Mark Tanner
31 March 2021 0 Comments

Back in early 2018, a marketer working with Mercedes-Benz in the West included a Dalai Lama quote on their blocked-in-China Instagram account. There was an uproar in China and the car company issued an apology to the people of China and promised to deepen its employees understanding of Chinese culture and values. 18-months later, similar calls for mass-boycotts of brands in China were aimed at Disney, Coach, Versace, Givenchy, Calvin Klein, Fresh skincare and Japanese sportswear brand Asics for labelling Hong Kong, Taiwan and Macau as countries on T-shirts and other products.

Last week, 18-months after the T-shirts, foreign brands were again scolded across China for their insensitivities towards the country, but there were a few new dimensions this time.

H&M was blasted after a letter written last year about not using Xinjiang cotton over forced labour concerns resurfaced. The Communist Youth League of China chastised H&M, then the People’s Liberation Army and Commerce Ministry joined, followed by millions of Chinese online. Nike, Adidas and Burberry were also implicated for their similar stance on Xinjiang cotton.

What is different about this incident from Mercedes and the T-shirts, was that it wasn’t the result of someone sitting in an office in Europe or North America oblivious to geopolitical sensitivities in China. The Xinjiang cotton protests – whether justified or not – were the result of conscious concerns from western consumers about what’s happening in the west of China.

With the current trajectory between China and the West becoming increasingly polarised, this type of issue will become an ever-more delicate balancing act for brands straddling both markets. China accounts for just 5.2% of H&M’s global revenue, and a large swathe of the other 95% are likely to view geopolitical issues such as Xinjiang through a more negative lens than before. In 2020, unfavourable views of China reached historic highs in countries studied by Pew. H&M’s home of Sweden was second only to Japan on the tally, with 85% viewing China negatively.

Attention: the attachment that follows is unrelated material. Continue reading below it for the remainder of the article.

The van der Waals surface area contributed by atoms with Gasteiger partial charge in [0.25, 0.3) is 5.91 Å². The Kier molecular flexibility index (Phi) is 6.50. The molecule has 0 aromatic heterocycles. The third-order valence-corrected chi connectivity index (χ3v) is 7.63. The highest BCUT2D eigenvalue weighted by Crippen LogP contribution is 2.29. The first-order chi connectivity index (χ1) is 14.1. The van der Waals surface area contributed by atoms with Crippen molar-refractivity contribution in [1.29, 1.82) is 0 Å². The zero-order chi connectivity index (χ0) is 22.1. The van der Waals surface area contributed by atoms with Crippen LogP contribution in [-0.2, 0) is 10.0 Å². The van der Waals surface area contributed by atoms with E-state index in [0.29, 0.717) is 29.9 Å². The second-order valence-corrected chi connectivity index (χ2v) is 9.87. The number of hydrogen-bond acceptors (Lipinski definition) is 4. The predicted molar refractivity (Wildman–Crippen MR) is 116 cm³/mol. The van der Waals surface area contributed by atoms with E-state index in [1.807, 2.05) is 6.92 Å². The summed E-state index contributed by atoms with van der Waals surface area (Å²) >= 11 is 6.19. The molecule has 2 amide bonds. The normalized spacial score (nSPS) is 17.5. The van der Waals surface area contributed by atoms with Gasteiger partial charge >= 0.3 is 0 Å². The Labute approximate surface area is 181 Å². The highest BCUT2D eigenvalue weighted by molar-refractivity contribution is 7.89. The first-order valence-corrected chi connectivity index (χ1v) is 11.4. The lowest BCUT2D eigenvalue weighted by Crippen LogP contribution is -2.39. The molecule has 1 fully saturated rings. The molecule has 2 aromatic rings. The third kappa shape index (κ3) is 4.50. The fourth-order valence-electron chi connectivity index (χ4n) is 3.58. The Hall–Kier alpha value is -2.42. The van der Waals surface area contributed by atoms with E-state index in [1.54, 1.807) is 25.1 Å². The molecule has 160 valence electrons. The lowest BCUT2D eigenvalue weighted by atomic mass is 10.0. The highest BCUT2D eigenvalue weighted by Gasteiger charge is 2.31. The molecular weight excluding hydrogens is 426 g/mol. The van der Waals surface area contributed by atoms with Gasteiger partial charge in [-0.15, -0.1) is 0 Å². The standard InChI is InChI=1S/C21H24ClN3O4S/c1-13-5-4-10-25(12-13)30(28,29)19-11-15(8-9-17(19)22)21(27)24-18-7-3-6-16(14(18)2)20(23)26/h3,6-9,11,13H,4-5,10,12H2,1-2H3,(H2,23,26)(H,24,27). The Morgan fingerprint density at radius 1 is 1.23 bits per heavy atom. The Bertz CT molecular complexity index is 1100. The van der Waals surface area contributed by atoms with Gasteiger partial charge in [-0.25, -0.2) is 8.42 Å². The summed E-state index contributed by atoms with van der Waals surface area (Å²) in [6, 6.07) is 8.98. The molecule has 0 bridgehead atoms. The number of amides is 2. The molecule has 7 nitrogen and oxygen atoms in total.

What also made this unlike the other incidents, was that H&M wasn’t just reviled by official propaganda and angry consumers on social media, its livelihood has been severely impacted on China’s all-important digital channels. We’ve seen how closely China’s tech giants now align with the mood in Beijing and it is stunning to see this in action. All traces of H&M products on Taobao, Tmall, JD and Pinduoduo disappeared overnight. Those wanting to take a shared ride to their local store on Didi or make their own way through online maps, wouldn’t have been able to find H&M listed – not to mention the half dozen stores that have been shut down by landlords. Daily deals, celebs and livestreamers have stepped away from H&M and the other brands. Even those who wanted a virtual Burberry outfit on their computer games – just days after becoming available – will be disappointed.

The incident provides differing examples of how brands meet geopolitical challenges in China. Germany’s Hugo Boss and Japan’s Muji were fast to come out praising Xinjiang cotton on social media, only to be discovered to have contradictory purchasing policies on their global sites. Whereas US shoe brand Sketchers had issued a statement that it had audited its Chinese suppliers including their Uygur workers, and found no evidence of forced labour.

Every such incident fuels growing nationalism in purchase behaviour, but there remains plenty of demand for well-marketed foreign brands. There are many, many brands and countries who have had challenges in China, but consumers are likely to move on with the next incident. Mercedes-Benz set new records in China last year with double digit growth and an online sale on Nike’s Tmall store on Friday night attracted 350,000 subscribers and sold out instantly. Nike is well-placed to weather the storm having connected at an emotional level with its target audience in China.

The landscape of operating in China will continue to become more complex, further emphasising the need for robust localised strategies and proactive crisis management. Get in touch with us today to learn about how China Skinny can assist.

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